The Court has made it clear that there is a constitutional core of the doctrine with three elements: a concrete injury in fact, a causal link between the injury and the defendant's conduct, and a reasonable prospect that a court could remedy the injury. But Congress may be able to mold the way these requirements are applied.

Spokeo, Inc. v. Robbins was about a violation of credit reporting requirements, a subject seemingly far removed from environmental law. The Court quoted Justice Kennedy's language in Lujan (an earlier environmental case) to the effect that Congress can provide remedies for injuries that were previously …

June 20, 2016 by Mollie Rosenzweig

Earlier this month, revisions to the Toxic Substances Control Act (TSCA) cleared the Senate and now await President Obama's signature. TSCA's failure to provide EPA with meaningful authority to protect Americans from toxic chemicals was widely recognized, yet the path to revising the law was fraught with controversy. The chemical industry and public health and environmental advocates, as well as Democrats and Republicans in Congress, wrangled over a number of bills for years. The resulting legislation represents a compromise, and there are significant shortcomings in this revised approach to regulating toxic substances. 

Below are some of the most significant – and troubling – aspects of the law identified by Center for Progressive Reform Member Scholars and staff.

  • Preemption of state legislative efforts to regulate chemical while EPA conducts safety assessment: Because TSCA, in its previous form, protected people so poorly, states took an active role in regulating …

June 17, 2016 by

This morning, the U.S. Environmental Protection Agency (EPA) released its annual assessments of progress made by the seven jurisdictions in the Chesapeake Bay watershed. The bottom line: nothing has really changed in terms of the content or tone from the previous annual assessments, and they do not appear to reflect a shift in strategy by EPA toward greater enforcement against lagging states under the "accountability framework" of the Chesapeake Bay Total Maximum Daily Load (Bay TMDL).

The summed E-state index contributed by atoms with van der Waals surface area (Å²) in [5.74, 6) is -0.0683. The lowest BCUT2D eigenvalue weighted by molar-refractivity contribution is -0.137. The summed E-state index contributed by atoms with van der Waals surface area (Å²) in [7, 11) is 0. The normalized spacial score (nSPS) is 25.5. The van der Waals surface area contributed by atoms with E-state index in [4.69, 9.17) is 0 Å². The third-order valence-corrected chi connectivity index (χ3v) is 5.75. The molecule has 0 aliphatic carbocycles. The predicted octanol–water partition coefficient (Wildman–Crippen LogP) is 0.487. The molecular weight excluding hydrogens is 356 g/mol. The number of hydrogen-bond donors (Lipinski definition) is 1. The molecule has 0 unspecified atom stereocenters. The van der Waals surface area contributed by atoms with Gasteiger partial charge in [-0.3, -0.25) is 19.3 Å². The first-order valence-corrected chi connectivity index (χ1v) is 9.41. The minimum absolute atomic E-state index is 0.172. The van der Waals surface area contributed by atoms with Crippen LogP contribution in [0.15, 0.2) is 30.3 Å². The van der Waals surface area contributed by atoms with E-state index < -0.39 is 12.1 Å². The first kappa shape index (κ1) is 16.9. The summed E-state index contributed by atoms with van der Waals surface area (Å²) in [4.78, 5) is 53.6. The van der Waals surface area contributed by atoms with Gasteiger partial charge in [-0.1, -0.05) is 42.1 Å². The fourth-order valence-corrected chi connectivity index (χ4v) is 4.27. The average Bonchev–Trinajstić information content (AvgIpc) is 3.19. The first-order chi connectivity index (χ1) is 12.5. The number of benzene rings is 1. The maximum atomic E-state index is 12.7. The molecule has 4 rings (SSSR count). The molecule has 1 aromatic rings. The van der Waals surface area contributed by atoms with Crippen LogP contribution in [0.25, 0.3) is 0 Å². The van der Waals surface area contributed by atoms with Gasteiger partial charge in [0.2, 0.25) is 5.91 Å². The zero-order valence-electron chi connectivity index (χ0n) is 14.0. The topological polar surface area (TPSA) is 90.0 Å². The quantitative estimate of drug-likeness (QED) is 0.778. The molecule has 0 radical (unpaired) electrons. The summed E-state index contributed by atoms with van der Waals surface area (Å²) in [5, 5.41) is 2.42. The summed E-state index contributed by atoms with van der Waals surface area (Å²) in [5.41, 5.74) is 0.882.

First, a quick summary of some of the highlights. EPA downgraded Delaware's agriculture sector from "ongoing oversight" (no significant concerns) to "enhanced oversight" (some concerns) because the state has been slow to issue permits and extend coverage under permits for Concentrated Animal Feeding Operations (CAFOs) – or industrial-scale poultry operations – and because Delaware failed to substantiate the nutrient management plan compliance levels that it has reported to the Chesapeake Bay …

June 14, 2016 by James Goodwin

This afternoon, Speaker Paul Ryan is scheduled to announce the House majority's latest plan to weaken the U.S. system of regulatory safeguards on which all Americans depend. The following is Center for Progressive Reform Senior Policy Analyst James Goodwin's reaction to this plan: 

Speaker Ryan and his anti-regulatory apostles in the House would have you believe that their latest attack strategy on our system of regulatory safeguards is a serious, forward-looking plan. In fact, everything it contains is not just old, but stale. The talking points are hackneyed; the so-called supporting research was debunked long ago; and the proposals it contains are bad ideas that have been trotted out countless times before. This plan would take us back to the laissez-faire days of the Gilded Age. An America run by robber barons didn't serve us well then, and it certainly wouldn't serve …